Why You Need To Be More Of A Free Spirit
I sat on the beach and stared out into the ocean at a sea of colorful bobbing boards and the black wetsuit-clad shapes that floated atop them in the distance. I was transfixed. I got lost in my thoughts, as I usually do, while I anxiously, awaited the next 'hang-loose, free-spirited’ surfer-dude to catch his next wave.
There was something that always attracted me to the surfer-type. Physically, of course…the long hair, tanned, salty skin. But it was something else… Part of it is being on a beach or by the ocean has always felt peaceful to me. When I inhale the salty air or am lulled by the sound of the rolling tides, I feel a serenity of sorts. A calm. But I think it was more the surfer-type personality or attitude that drew me to them…the laid back, no-rush, free spirit who waited patiently straddling his board in the hopes that he would get to ride the next wave. A patience for life, which I am not accustomed to.
I’ve always been a type A personality. Making plans, writing lists, crossing things off the list, staying mentally organized and being prepared for the next wave, and knowing ahead of time exactly when and how it’s supposed to arrive. Although, I am no stranger to that rogue wave. The one that you never see coming, that you don’t prepare for and it catches you off guard, leaving you in a panic. It tosses you around and jostles you a bit until you finally get your head above water. And you think, how did I not see that one coming? And then I go back to my lists…
On this day, like many other days, I noticed the calm escape me. The waves were few and far between. I felt anxious with anticipation for one of them to stand up, to ride that wave we were all waiting for. The floating, treading, bobbing, waiting… felt like a waste of time. I wanted to be more like them: free, timeless, more go-with-the-flow, more roll-with-the-tide. Why am I always anticipating what comes next, constantly fighting the current, and missing out on the now?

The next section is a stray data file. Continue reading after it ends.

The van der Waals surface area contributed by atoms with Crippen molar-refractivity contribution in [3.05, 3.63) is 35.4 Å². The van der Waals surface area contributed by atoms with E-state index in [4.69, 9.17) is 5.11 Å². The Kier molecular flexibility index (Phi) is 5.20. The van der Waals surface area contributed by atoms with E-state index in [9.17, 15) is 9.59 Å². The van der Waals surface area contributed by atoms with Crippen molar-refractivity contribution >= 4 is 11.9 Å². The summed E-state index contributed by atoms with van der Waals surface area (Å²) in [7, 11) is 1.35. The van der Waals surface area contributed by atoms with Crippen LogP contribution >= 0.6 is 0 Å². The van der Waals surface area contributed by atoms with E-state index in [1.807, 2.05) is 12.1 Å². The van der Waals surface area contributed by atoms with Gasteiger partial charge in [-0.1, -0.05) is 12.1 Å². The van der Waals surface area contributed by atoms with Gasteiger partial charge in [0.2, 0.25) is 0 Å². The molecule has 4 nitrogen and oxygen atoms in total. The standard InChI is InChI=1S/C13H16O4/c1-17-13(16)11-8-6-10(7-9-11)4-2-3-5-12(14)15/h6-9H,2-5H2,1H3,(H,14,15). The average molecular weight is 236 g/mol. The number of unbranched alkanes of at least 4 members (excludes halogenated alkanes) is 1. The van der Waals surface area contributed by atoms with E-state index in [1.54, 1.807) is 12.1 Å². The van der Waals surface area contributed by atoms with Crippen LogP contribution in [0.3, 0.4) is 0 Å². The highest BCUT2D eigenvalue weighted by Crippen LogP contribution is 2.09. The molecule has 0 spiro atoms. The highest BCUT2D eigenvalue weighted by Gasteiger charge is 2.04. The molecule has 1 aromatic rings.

Are we all so eagerly waiting for that next big wave that we forget to see the joy in the current…the floating, the bobbing, the waiting… the rise and fall of the moment?
Nature vs. Nurture
Some people will argue that we are born with our personalities and although guidance and social factors may play a role in everyday choices, the person you are and your personality at its core is unchanging. Others believe that one’s upbringing and influences as children and early adulthood have the ability to create one’s personality.
I could have cried as I read an article last week that had me asking myself if my type A personality was nature or nurture. The mother of a ‘laid-back, carefree, stop-and-smell-the-roses' six-year old girl wrote the article. The woman realized that she was living a life of a multi-tasking, always on-the-go, distracted mom whose every moment had to be accounted for in order to feel as if life was running smoothly.
Ruled by calendar alerts and alarms, she noticed herself telling her daughter to ‘hurry up’ on a consistent basis, even noting, possibly more often than the words “I love you.” In her realization, she worried that if she didn’t change her approach to life and her daughter’s, her daughter would stop being the carefree, free-spirit, lover-of-life, and become like her, rushing through life in a hurried existence, forgetting to notice the joy of today.